So what do I eat?

My answer: some damn good food, aka The Paleo Diet, or my personal favorite via Mark Sission, The Primal Diet. 

With that long introduction out of the way, I will now get down to the specifics. Proper nutrition is pretty simple to understand. Don’t let the newest “expert” or “guru” tell you otherwise. Many people get hung up on trying to find perfection and end up worrying about trivial things when they should be focusing on the basics:

  • Food quality (buy the best you can find and afford)
  • Eat meals and avoid snacking (2-3 meals a day)
  • Skip meals if not hungry
  • Avoid sugar, grains, lentils, beans, rice, processed food, most dairy, and all processed food

If you stay in the realm of this short list for the majority of what you do (remember, it’s never about being perfect), you will achieve excellent health and body composition. You will look, feel and perform better at everything in life.

FOOD in a nutshell:


Courtesy of MarksDailyApple

Eat the highest quality meats, seafood, nuts, seeds, vegetables, fruit, and starches you can find. You should also include grass-fed butter and organic coconut. This style of eating is based on the hunter-gatherer diet that humans have survived on for thousands of years before the advent of agriculture. There are cultures that still eat this way everyday in remote parts of the world where industrialization has yet to infect. Across the board, these people enjoy excellent health that is void of heart disease, diabetes, and nearly all western disease.

Food: Where To Get It, How To Prepare It, and Restaurants Suck

Home-cooked food is ideal because you control what goes into your meals, and thus, your body. Restaurants use preservatives and processed ingredients to keep food costs low.

When eating out, be picky and vocal with your server. Ask for a gluten-free menu and request butter or olive oil for cooking your meal. Typically, I tell the waiter that I have a gluten allergy and that my meal must be gluten-free. The better restaurants usually have a gluten-free menu; however, many will not. You have to ask the waiter questions and sometimes he will have to go to the kitchen and ask the chef what goes into certain dishes.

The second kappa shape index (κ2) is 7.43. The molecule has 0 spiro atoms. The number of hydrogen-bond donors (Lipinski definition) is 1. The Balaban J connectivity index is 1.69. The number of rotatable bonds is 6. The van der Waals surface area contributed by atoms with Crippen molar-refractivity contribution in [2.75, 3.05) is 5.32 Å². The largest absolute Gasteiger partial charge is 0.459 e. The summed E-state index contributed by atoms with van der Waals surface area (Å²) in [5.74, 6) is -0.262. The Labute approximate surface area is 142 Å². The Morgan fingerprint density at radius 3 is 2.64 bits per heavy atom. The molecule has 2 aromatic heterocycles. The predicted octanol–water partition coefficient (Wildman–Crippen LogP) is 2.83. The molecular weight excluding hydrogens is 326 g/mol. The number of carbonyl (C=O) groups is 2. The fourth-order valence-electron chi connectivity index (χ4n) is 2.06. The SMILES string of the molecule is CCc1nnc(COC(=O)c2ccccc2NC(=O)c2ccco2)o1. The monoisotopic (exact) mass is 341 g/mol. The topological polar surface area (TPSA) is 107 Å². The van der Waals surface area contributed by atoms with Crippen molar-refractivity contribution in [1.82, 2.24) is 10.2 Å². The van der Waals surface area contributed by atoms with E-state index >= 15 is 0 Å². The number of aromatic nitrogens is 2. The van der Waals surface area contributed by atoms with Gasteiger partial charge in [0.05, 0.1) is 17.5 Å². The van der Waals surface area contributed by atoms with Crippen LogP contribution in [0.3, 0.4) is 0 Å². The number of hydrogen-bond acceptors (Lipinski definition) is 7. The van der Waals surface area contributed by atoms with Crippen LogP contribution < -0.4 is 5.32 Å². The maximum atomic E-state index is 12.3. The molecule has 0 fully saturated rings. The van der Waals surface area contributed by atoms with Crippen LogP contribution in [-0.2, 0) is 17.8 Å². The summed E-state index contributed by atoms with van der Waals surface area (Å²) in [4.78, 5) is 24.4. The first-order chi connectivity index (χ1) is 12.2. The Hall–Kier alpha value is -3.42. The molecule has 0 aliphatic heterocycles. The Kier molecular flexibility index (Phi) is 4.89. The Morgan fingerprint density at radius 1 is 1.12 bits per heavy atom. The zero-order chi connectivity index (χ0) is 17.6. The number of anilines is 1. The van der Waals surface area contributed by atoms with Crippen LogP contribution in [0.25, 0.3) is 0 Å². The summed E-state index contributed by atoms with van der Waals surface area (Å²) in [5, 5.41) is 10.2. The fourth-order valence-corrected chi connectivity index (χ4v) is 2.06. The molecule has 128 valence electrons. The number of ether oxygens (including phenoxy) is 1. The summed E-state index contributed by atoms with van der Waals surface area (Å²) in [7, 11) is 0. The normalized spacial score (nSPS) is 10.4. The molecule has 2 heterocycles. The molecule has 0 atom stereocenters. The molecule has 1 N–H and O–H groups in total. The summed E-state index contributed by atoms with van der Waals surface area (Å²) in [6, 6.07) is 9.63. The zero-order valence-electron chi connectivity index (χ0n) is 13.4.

It’s worth the hassle.

Try going gluten-free for 30 days then have it slip in one meal: you will bloat like the Goodyear blimp. It’s not pleasant.

Home Food Prep

If you are pressed for time, or if your budget is tight, I recommend making big pot meals such as soups, stews, and braises. A crock-pot or Dutch oven is your best friend. The more you practice each of these methods, the better your dishes will get. Season each ingredient as you add it to the pot, this will develop deep flavor. Always taste throughout the cooking process and adjust with vinegar, lemon juice, salt pepper, herbs, and spices.

Here is a quick basic stew/braise technique (One of the go-to techniques featured in The Gym Life Cooking Technique Book):

  1. Preheat Dutch oven – med heat
  2. Add oil
  3. Sear protein on each side 2-5 minutes until crust forms
  4. Remove protein
  5. Add various vegetables and cook until soft and browned (onion, carrots, leeks, celery, mushrooms, potatoes, etc)
  6. Add wine or vinegar or both and deglaze pan, scraping up browned bits at bottom of pan. Return meat to pan
  7. Add stock/broth/wine until fill to desired level. Optional: add tomato sauce/paste, or canned tomatoes
  8. Season and bring to boil. Reduce heat and cover and cook until protein is tender 30 minutes to 2 hours depending.
  9. Eat and refrigerate leftovers

Or the crock pot method:

  1. Throw in bunch of ingredients: Protein, veggies, stock, wine, vinegar, seasoning, herbs, spices
  2. Cook on low 8-10 hours.
  3. Serve
  4. Finishing options: organic cream, garnish with herbs, chopped green onions, a splash of olive oil, or a thick-grained sea salt

Recommend tools: Hand-blender – Cast-iron Dutch oven – Crock-pot – Ancient sea salt

Food quality: The most important thing…

Nutrition is a heavily debated topic across the Interwebz. Some people get sucked into this and end up trying to find the “answer” to nutrition. I suggest you avoid getting sucked into this rabbit-hole; it can be hard to get out of.